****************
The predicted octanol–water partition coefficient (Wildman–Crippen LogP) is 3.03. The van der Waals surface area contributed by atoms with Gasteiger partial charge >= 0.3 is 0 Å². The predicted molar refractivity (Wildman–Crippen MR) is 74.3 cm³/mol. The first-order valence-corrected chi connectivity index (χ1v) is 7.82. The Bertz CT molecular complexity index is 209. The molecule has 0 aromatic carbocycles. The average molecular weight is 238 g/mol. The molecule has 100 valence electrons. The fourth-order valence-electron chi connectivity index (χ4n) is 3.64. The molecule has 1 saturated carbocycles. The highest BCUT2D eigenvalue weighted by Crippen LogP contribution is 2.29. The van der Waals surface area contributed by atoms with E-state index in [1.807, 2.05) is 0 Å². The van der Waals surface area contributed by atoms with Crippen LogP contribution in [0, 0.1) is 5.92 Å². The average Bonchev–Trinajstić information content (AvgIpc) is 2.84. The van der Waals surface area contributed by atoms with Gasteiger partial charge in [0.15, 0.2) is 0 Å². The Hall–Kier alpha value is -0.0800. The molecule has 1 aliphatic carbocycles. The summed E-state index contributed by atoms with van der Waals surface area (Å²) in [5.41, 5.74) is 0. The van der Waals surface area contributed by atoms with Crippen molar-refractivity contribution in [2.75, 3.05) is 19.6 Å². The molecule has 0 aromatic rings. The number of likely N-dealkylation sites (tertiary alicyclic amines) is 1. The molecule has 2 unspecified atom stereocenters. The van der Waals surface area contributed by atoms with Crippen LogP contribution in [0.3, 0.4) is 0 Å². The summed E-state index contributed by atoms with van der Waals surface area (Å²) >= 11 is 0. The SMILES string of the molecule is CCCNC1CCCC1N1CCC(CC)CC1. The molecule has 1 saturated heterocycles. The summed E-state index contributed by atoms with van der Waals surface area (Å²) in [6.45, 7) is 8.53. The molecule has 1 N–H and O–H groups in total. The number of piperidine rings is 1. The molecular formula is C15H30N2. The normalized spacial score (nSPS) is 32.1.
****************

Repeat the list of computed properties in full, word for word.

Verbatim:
The predicted octanol–water partition coefficient (Wildman–Crippen LogP) is 3.03. The van der Waals surface area contributed by atoms with Gasteiger partial charge >= 0.3 is 0 Å². The predicted molar refractivity (Wildman–Crippen MR) is 74.3 cm³/mol. The first-order valence-corrected chi connectivity index (χ1v) is 7.82. The Bertz CT molecular complexity index is 209. The molecule has 0 aromatic carbocycles. The average molecular weight is 238 g/mol. The molecule has 100 valence electrons. The fourth-order valence-electron chi connectivity index (χ4n) is 3.64. The molecule has 1 saturated carbocycles. The highest BCUT2D eigenvalue weighted by Crippen LogP contribution is 2.29. The van der Waals surface area contributed by atoms with E-state index in [1.807, 2.05) is 0 Å². The van der Waals surface area contributed by atoms with Crippen LogP contribution in [0, 0.1) is 5.92 Å². The average Bonchev–Trinajstić information content (AvgIpc) is 2.84. The van der Waals surface area contributed by atoms with Gasteiger partial charge in [0.15, 0.2) is 0 Å². The Hall–Kier alpha value is -0.0800. The molecule has 1 aliphatic carbocycles. The summed E-state index contributed by atoms with van der Waals surface area (Å²) in [5.41, 5.74) is 0. The van der Waals surface area contributed by atoms with Crippen molar-refractivity contribution in [2.75, 3.05) is 19.6 Å². The molecule has 0 aromatic rings. The number of likely N-dealkylation sites (tertiary alicyclic amines) is 1. The molecule has 2 unspecified atom stereocenters. The van der Waals surface area contributed by atoms with Crippen LogP contribution in [0.3, 0.4) is 0 Å². The summed E-state index contributed by atoms with van der Waals surface area (Å²) >= 11 is 0. The SMILES string of the molecule is CCCNC1CCCC1N1CCC(CC)CC1. The molecule has 1 saturated heterocycles. The summed E-state index contributed by atoms with van der Waals surface area (Å²) in [6.45, 7) is 8.53. The molecule has 1 N–H and O–H groups in total. The number of piperidine rings is 1. The molecular formula is C15H30N2. The normalized spacial score (nSPS) is 32.1.